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Antonio Zampolli Prize

Overview | Recipients | Protocol

The Antonio Zampolli Prize is an award of the Alliance of Digital Humanities Organizations (ADHO). It is named in honour of the late Professor Antonio Zampolli (1937-2003), who was one of the founding members of the Association for Literary and Linguistic Computing (ALLC) in 1973, and ALLC President 1983-2003. He was a major figure in the development of literary and linguistic computing from the 1960s, and an enthusiastic supporter of the joint international conferences of ALLC and the Association for Computers and the Humanities (ACH), which were initiated in 1989. He was also a prime mover in the Text Encoding Initiative, both in the initial 11-year project, and in the establishment of the TEI Consortium. The Zampolli award is given to recognise a single outstanding output in the digital humanities by any scholar or scholars at any stage in their career. The output must involve the innovative use of information and communications technologies and may take the form of published research and/or the development of research-related tools or resources. The award will be made on the basis of the output’s importance as a contribution to the digital humanities, taking into account the significance both of its use of information and communication technologies and of its actual or potential contribution to the advancement of humanities research. The award will be made every three years, alternating with other ADHO triennial awards, such as the Busa award. For the Zampolli award the output recognized in the award will normally have been published or otherwise made publicly available in the 7 years preceding the year of the award.


The award will be given triennially, to fit in with the award of the Busa Prize, and any other triennial awards ADHO may decide on. Note, however, that the selection process for the Zampolli Prize will normally take two years to complete (see below). The time needed to assess a single output is clearly less than is needed to assess a lifetime achievement (the Busa Prize), and starting the process a year later in the overall three-year cycle allows an extra year of outputs to be considered. The first award was made at the Digital Humanities conference held in 2011. The normal schedule for the making of the award will be as follows:

  • In the 12 months following an award, no specific action needs to be taken in respect of the next award.
  • One year after an award has been made, a six-month nomination process for the following award will begin, with an announcement made at the annual Digital Humanities conference.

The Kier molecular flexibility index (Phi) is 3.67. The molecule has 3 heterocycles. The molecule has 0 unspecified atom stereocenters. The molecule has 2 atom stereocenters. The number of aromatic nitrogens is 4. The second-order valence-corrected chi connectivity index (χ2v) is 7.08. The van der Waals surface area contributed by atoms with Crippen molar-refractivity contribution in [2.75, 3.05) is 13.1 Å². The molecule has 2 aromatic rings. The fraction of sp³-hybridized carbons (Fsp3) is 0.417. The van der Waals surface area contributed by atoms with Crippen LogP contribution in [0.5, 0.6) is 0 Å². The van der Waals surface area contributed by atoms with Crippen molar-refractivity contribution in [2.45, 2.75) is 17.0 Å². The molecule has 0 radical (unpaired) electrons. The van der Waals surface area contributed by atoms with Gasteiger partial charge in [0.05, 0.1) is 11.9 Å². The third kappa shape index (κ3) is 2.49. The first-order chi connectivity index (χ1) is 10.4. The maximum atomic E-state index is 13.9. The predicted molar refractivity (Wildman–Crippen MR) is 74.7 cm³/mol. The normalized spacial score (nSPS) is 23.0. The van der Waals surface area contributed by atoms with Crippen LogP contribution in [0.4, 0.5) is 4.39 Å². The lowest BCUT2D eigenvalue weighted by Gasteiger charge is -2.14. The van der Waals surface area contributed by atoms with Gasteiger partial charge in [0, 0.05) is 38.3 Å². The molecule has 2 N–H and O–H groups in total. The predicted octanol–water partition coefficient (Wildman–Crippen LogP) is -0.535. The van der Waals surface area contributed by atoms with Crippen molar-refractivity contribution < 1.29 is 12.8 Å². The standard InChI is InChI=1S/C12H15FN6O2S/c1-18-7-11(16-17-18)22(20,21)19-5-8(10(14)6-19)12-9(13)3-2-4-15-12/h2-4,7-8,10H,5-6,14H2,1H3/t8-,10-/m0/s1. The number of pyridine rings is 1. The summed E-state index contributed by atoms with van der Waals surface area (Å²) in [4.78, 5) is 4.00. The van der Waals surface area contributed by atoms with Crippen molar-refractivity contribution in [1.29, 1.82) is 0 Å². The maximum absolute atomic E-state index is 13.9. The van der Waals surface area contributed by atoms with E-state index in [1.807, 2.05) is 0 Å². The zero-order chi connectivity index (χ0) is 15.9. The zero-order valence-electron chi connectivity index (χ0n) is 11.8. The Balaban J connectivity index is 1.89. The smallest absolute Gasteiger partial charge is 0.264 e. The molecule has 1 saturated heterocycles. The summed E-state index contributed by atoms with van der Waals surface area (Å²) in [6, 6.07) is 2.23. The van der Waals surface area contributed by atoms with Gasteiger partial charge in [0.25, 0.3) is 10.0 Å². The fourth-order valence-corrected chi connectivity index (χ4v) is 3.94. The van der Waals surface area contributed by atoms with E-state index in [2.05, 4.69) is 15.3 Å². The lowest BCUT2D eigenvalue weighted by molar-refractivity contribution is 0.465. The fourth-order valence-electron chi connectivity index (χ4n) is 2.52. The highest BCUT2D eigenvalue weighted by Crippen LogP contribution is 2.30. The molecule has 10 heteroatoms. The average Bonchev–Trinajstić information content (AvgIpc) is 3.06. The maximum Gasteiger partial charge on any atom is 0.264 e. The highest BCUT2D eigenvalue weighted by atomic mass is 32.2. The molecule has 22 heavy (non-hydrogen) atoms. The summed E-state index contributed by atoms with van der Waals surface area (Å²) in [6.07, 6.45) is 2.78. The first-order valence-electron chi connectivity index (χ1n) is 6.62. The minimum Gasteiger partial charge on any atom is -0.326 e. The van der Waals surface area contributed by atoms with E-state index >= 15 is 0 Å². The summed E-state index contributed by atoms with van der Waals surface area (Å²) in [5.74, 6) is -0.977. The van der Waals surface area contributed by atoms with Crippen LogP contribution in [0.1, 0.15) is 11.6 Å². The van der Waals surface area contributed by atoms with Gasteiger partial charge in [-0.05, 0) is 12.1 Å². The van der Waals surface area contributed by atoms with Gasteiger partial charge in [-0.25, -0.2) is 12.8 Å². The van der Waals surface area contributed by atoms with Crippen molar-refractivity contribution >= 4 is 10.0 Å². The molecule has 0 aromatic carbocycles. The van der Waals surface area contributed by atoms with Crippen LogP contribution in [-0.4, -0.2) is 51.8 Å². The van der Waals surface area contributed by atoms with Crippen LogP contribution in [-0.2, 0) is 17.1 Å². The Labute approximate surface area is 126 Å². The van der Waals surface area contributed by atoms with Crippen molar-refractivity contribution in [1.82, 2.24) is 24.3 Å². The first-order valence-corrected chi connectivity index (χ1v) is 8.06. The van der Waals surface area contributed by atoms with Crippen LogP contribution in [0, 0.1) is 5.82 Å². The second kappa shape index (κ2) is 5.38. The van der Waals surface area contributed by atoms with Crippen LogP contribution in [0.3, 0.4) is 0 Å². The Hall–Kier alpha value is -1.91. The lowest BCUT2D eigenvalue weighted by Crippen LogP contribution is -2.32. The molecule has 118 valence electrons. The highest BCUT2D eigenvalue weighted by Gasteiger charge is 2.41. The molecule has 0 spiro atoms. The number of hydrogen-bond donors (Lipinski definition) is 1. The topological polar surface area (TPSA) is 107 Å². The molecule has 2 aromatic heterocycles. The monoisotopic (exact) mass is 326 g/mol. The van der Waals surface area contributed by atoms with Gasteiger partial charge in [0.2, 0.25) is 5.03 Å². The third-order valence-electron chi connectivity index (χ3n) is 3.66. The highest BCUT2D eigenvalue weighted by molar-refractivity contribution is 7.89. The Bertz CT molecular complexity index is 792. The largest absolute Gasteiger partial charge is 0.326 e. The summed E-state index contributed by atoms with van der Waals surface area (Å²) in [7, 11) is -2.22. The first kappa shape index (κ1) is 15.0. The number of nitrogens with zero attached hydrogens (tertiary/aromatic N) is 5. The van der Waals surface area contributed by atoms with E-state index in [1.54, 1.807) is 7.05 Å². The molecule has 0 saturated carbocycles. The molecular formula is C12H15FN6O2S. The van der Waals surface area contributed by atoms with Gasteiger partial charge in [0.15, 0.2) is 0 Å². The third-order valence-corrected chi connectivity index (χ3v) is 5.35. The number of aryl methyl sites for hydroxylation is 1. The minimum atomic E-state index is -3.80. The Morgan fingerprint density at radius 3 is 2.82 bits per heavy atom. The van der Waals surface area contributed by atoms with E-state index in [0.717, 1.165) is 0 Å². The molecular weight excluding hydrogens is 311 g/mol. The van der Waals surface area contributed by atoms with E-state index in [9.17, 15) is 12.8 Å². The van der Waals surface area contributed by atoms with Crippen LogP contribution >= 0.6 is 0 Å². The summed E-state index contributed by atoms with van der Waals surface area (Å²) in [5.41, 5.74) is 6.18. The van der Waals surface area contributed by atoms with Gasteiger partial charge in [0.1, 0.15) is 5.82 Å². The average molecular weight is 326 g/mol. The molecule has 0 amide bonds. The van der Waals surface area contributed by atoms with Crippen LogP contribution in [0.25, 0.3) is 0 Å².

• Over the following six months, the SCA will take steps to ensure that nominations are solicited in an appropriate manner.
  • In the six months following the close of nominations, the SCA will review the nominations and will make its decision. The recipient will be notified and the name will be announced at the Digital Humanities conference of that year (Award year + 2).
  • In the year preceding the award, the SCA will work with the Local Organizers of the following year’s Digital Humanities conference to ensure that all the appropriate arrangements are in place for the presentation of the award and the lecture by the recipient.
  • The annual report of the SCA Chair to the Constituent Organization Board will include details of the current state of play in the award process.


The recipient will be chosen by the ADHO Standing Committee on Awards. The SCA is responsible for establishing the procedures for deciding on the Award, including procedures for soliciting and receiving nominations, reviewing the nominees’ work, selecting the recipient, and writing a citation describing the achievement in recognition of which the award is given. The agreed procedures will be submitted in writing to the Constituent Organization Board for formal approval, and to the executive committees of the ADHO Constituent Organizations for information. They will also be published on the ADHO website, and on the websites of the Constituent Organizations, should they so wish.


The recipient will receive prize money of approximately 1000 GBP (one thousand GB pounds), or a round number of about the same value in the currency in which the prize is to be awarded. The recipient is expected to give a public lecture, on a topic of his or her choice, at the annual international Digital Humanities conference at which the award is presented. This lecture will normally be one of the keynote or plenary lectures of the conference. The ADHO Standing Committee on Awards (SCA) will take steps to see that the lecture is published in some appropriate way, e.g. in one of the official ADHO journals. The SCA will liaise with the Local Organizer of the conference to ensure appropriate local and national publicity for the award and the lecture, e.g. a press release, press invitations, interviews and so on. Consideration should also be given to recording and podcasting the lecture. The recipient wil be a guest of honour of the SCA and the Local Organizers at the conference at which the award is made and the lecture given. This means that all travel, accommodation and subsistence costs of the award recipient will be paid by ADHO.